d

n

polynomial expansion that is function of    , where v is the vibrational quantum number, d 2 

is the degeneracy of the mode and n  2 . The Schrödinger equation in its more general formulation is:

H vib  vib  ,  Evib  vib  ,

(2.7)

Its solution in terms of quantum numbers  and  gives the vibrational energy, represented by the spectroscopic vibrational term value G. The diagonal vibrational terms of the Hamiltonian in term of the Dunham expansion for a linear molecule with two degenerate bending vibrations is the following:

d  d  d  E    G(, )  i i  i    xij i  i   j  j    gbb'bb' hc 2  i j  2  2  t t '  i d  d  d  d   +  yijk i  i   j  j  k  k    yibb' i  i  bb'  ..... 2  2  2  i t t ' 2   i  j k

(2.8)

where:

i, j, k = index of the normal modes of the molecule b,b’ = bending degenerate modes

i = zeroth order vibrational frequencies (harmonic frequencies) xij , yijk, yibb’ = anharmonicity constants gbb’ = anharmonicity constants relative to  , responsible of the partial removal of the degeneration

yibb’= higher anharmonicity constants as a function of v e  di = degree of degeneracy of the vibration Offdiagonal terms are responsible for removing completely the degeneracy between levels. They will be taken into consideration below, in Section 2.1.3. 12

2.1.2 Rotational energy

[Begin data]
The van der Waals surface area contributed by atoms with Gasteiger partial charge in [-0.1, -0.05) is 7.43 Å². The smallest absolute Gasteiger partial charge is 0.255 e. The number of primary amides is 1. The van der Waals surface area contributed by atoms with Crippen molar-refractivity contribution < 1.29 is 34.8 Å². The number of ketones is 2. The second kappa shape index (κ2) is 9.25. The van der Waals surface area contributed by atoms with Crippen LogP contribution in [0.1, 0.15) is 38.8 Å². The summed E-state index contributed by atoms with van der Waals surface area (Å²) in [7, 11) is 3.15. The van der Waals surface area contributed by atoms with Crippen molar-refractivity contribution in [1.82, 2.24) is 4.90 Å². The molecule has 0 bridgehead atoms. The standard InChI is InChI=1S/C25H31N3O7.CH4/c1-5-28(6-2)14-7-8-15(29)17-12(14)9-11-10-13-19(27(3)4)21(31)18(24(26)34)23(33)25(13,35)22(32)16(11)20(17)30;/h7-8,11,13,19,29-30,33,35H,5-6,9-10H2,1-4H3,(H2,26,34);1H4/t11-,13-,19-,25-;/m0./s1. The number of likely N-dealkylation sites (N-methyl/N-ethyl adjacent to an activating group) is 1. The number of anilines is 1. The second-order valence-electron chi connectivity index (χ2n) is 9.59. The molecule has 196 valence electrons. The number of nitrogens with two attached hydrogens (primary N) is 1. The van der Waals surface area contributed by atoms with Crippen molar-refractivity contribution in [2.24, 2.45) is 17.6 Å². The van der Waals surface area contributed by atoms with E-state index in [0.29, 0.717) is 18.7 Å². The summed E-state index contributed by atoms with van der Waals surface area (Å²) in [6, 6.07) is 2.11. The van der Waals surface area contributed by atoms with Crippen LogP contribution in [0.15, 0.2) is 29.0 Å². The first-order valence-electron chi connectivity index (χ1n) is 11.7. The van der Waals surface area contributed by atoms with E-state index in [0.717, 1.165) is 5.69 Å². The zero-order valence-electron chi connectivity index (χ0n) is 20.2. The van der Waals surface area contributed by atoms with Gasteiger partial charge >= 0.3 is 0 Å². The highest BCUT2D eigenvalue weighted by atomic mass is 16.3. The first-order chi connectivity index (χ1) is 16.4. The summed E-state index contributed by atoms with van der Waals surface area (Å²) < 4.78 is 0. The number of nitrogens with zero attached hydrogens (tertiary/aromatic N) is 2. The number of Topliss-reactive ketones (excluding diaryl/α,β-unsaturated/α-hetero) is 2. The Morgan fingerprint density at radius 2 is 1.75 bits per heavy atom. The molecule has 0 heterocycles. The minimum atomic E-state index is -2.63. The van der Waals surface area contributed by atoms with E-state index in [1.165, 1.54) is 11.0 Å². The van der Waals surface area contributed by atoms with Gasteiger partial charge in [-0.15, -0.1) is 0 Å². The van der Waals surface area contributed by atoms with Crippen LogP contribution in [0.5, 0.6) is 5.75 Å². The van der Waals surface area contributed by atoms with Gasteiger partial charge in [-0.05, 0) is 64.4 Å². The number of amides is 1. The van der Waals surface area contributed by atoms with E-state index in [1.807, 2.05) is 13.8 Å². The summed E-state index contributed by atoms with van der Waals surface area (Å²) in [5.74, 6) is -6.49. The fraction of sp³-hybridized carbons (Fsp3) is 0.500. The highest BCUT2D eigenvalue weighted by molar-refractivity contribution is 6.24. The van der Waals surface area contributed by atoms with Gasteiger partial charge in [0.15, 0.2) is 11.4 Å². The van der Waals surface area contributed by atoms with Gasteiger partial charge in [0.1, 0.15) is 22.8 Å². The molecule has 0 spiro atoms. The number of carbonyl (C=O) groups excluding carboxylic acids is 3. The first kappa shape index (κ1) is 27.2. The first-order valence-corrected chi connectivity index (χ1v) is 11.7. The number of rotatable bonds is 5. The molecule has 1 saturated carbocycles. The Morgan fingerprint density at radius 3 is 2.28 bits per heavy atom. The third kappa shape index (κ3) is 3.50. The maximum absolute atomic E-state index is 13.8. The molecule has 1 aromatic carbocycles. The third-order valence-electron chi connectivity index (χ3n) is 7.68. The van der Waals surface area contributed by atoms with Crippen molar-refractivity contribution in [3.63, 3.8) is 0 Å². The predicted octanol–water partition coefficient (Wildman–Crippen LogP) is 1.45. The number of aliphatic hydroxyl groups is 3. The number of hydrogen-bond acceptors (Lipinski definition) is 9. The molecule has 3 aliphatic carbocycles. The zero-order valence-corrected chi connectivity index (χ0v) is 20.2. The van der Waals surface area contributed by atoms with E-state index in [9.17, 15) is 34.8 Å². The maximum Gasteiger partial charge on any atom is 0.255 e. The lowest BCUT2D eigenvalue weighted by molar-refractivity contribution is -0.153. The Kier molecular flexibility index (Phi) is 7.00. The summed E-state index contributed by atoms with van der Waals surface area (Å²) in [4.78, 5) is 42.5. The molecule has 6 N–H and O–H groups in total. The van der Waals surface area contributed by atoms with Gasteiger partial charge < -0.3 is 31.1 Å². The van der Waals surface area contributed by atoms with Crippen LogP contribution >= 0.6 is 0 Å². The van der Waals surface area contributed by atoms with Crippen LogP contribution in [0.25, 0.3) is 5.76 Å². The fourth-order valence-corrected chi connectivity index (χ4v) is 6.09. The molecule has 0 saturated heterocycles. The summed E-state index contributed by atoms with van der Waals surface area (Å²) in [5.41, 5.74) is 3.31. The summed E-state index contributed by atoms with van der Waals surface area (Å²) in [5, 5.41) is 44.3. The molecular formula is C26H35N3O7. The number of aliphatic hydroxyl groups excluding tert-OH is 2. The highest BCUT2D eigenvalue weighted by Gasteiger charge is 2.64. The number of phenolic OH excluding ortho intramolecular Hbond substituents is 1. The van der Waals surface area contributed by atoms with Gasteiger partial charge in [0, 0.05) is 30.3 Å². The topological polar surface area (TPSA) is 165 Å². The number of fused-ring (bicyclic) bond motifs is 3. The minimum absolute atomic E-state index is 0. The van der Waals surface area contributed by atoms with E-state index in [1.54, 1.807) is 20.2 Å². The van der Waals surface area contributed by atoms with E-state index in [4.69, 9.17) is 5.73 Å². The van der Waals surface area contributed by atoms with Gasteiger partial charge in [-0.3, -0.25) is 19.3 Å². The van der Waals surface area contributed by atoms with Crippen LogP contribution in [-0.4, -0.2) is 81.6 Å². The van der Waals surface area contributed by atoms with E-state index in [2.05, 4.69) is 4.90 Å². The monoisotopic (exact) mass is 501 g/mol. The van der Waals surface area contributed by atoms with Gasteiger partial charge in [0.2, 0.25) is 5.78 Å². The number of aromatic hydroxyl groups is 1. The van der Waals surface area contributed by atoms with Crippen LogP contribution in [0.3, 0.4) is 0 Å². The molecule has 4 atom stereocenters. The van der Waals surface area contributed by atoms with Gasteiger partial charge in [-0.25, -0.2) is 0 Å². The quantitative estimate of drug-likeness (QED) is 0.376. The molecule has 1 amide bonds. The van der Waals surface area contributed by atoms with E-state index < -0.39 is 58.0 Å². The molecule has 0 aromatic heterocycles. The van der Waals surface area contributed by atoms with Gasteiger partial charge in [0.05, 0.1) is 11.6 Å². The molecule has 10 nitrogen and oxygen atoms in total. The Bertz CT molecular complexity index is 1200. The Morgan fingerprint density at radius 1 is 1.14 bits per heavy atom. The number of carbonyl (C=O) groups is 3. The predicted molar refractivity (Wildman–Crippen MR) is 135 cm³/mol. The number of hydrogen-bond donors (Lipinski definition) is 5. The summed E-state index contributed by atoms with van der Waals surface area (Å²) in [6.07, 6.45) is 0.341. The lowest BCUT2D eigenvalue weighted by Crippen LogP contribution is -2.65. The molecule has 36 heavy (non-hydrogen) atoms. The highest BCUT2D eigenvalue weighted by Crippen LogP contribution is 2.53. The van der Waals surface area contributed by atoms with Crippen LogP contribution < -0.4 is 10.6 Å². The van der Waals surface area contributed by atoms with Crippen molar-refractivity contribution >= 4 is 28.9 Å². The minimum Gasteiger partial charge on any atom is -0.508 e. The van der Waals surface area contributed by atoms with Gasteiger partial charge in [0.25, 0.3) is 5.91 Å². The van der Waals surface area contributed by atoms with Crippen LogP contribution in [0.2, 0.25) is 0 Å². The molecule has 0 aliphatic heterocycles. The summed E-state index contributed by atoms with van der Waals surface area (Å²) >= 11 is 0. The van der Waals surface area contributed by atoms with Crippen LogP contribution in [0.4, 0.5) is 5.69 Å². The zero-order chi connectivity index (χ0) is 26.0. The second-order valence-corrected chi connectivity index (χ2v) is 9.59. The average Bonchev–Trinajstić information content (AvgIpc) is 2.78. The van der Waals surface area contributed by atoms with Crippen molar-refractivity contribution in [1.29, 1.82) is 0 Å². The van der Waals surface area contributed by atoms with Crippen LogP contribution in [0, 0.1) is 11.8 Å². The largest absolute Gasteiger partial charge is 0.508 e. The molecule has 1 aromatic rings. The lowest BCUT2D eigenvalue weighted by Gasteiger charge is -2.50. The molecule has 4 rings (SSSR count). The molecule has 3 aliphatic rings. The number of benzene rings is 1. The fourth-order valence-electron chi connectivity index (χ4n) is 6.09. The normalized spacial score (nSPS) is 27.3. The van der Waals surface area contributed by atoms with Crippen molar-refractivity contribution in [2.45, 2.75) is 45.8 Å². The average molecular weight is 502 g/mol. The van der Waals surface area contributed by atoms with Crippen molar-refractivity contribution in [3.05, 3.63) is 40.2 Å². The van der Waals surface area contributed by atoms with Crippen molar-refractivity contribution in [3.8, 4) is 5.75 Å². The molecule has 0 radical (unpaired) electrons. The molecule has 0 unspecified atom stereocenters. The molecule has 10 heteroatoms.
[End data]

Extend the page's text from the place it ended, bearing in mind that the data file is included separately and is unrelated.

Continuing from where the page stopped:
The simplest model used to describe the rotation of a molecule is that of the rigid rotor. The rotational term value is a function of J, which is the quantum number of the total angular momentum, according to: F (J ) 

hJ ( J  1)  BJ ( J  1) 8 2 cI

(2.9)

where both F(J) and the rotational constant B have the dimension of wavenumbers [2]. However, Eq. (2.9) is not sufficient to describe the effects of the nonrigidity of the molecule. It is therefore necessary to introduce higher order correction terms containing the distortion constants D, H, L, P, … . They represent the influence of the centrifugal force which results in a very slight increase of the internuclear distances when the molecule is rotating. In addition, in case of a bending state, the structure is much more distorted. As explained before, if a degenerate vibration is excited, an angular momentum around the internuclear axis is generated and represented by the quantum number  . The rotational term assumes the form of the symmetric top one (see Section 2.2.2) as a function of J and  , where  is replaced by k in symmetric tops. For a molecule with two degenerate bending vibrations is:   d   F ( J )   B    bb ' b  b '    ibb ' i  i   b  b   M   2  2  b b ' i i j   2 3     D    bb ' b  b '   M   2   H  M   2   ..... b b '  